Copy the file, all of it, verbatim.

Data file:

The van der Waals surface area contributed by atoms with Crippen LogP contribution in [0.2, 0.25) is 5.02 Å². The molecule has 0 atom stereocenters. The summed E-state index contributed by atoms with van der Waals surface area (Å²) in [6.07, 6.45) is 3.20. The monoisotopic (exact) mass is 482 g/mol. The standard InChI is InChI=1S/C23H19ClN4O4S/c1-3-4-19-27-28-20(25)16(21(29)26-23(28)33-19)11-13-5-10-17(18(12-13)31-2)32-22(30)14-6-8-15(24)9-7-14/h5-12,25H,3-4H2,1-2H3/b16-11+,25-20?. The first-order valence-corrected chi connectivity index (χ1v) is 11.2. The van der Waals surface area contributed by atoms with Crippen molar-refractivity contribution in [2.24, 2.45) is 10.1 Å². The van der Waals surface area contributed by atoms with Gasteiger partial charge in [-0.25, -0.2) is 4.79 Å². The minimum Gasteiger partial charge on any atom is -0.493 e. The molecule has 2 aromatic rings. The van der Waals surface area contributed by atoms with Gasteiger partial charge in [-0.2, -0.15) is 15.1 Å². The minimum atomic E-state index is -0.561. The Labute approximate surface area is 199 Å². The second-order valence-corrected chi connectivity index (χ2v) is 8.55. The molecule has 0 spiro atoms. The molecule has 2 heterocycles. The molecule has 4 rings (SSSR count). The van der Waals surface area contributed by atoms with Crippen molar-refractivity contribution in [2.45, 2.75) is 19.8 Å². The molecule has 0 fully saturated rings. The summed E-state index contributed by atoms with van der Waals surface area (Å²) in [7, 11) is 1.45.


The van der Waals surface area contributed by atoms with Crippen LogP contribution in [0.2, 0.25) is 5.02 Å². The molecule has 0 atom stereocenters. The summed E-state index contributed by atoms with van der Waals surface area (Å²) in [6.07, 6.45) is 3.20. The monoisotopic (exact) mass is 482 g/mol. The standard InChI is InChI=1S/C23H19ClN4O4S/c1-3-4-19-27-28-20(25)16(21(29)26-23(28)33-19)11-13-5-10-17(18(12-13)31-2)32-22(30)14-6-8-15(24)9-7-14/h5-12,25H,3-4H2,1-2H3/b16-11+,25-20?. The first-order valence-corrected chi connectivity index (χ1v) is 11.2. The van der Waals surface area contributed by atoms with Crippen molar-refractivity contribution in [2.24, 2.45) is 10.1 Å². The van der Waals surface area contributed by atoms with Gasteiger partial charge in [-0.25, -0.2) is 4.79 Å². The minimum Gasteiger partial charge on any atom is -0.493 e. The molecule has 2 aromatic rings. The van der Waals surface area contributed by atoms with Gasteiger partial charge in [-0.2, -0.15) is 15.1 Å². The minimum atomic E-state index is -0.561. The Labute approximate surface area is 199 Å². The second-order valence-corrected chi connectivity index (χ2v) is 8.55. The molecule has 0 spiro atoms. The molecule has 2 heterocycles. The molecule has 4 rings (SSSR count). The van der Waals surface area contributed by atoms with Crippen molar-refractivity contribution in [2.45, 2.75) is 19.8 Å². The molecule has 0 fully saturated rings. The summed E-state index contributed by atoms with van der Waals surface area (Å²) in [7, 11) is 1.45.